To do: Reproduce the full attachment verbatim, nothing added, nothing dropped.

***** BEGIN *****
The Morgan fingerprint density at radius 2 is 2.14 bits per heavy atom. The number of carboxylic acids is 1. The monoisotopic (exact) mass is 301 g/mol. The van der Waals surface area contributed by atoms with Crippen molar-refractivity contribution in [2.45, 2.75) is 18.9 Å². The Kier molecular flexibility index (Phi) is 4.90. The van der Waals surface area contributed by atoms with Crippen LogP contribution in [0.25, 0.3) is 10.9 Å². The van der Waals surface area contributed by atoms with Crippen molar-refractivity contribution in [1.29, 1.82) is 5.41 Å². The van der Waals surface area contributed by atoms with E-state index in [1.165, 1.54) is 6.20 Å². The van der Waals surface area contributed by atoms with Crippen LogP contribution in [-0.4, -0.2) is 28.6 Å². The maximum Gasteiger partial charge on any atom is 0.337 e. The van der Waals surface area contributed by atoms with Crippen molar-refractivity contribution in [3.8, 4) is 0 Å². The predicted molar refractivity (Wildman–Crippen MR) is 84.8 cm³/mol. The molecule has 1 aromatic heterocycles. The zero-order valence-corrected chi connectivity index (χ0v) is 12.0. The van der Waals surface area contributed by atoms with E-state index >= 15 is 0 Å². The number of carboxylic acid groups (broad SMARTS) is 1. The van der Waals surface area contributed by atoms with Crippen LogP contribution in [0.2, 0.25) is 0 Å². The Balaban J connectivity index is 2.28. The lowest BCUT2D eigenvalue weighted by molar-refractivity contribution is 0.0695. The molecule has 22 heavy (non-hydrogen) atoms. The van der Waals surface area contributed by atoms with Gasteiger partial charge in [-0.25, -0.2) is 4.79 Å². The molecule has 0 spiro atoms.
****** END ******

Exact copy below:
The Morgan fingerprint density at radius 2 is 2.14 bits per heavy atom. The number of carboxylic acids is 1. The monoisotopic (exact) mass is 301 g/mol. The van der Waals surface area contributed by atoms with Crippen molar-refractivity contribution in [2.45, 2.75) is 18.9 Å². The Kier molecular flexibility index (Phi) is 4.90. The van der Waals surface area contributed by atoms with Crippen LogP contribution in [0.25, 0.3) is 10.9 Å². The van der Waals surface area contributed by atoms with Crippen molar-refractivity contribution in [1.29, 1.82) is 5.41 Å². The van der Waals surface area contributed by atoms with E-state index in [1.165, 1.54) is 6.20 Å². The van der Waals surface area contributed by atoms with Crippen LogP contribution in [-0.4, -0.2) is 28.6 Å². The maximum Gasteiger partial charge on any atom is 0.337 e. The van der Waals surface area contributed by atoms with Crippen molar-refractivity contribution in [3.8, 4) is 0 Å². The predicted molar refractivity (Wildman–Crippen MR) is 84.8 cm³/mol. The molecule has 1 aromatic heterocycles. The zero-order valence-corrected chi connectivity index (χ0v) is 12.0. The van der Waals surface area contributed by atoms with E-state index >= 15 is 0 Å². The number of carboxylic acid groups (broad SMARTS) is 1. The van der Waals surface area contributed by atoms with Crippen LogP contribution in [0.2, 0.25) is 0 Å². The Balaban J connectivity index is 2.28. The lowest BCUT2D eigenvalue weighted by molar-refractivity contribution is 0.0695. The molecule has 22 heavy (non-hydrogen) atoms. The van der Waals surface area contributed by atoms with Gasteiger partial charge in [-0.25, -0.2) is 4.79 Å². The molecule has 0 spiro atoms.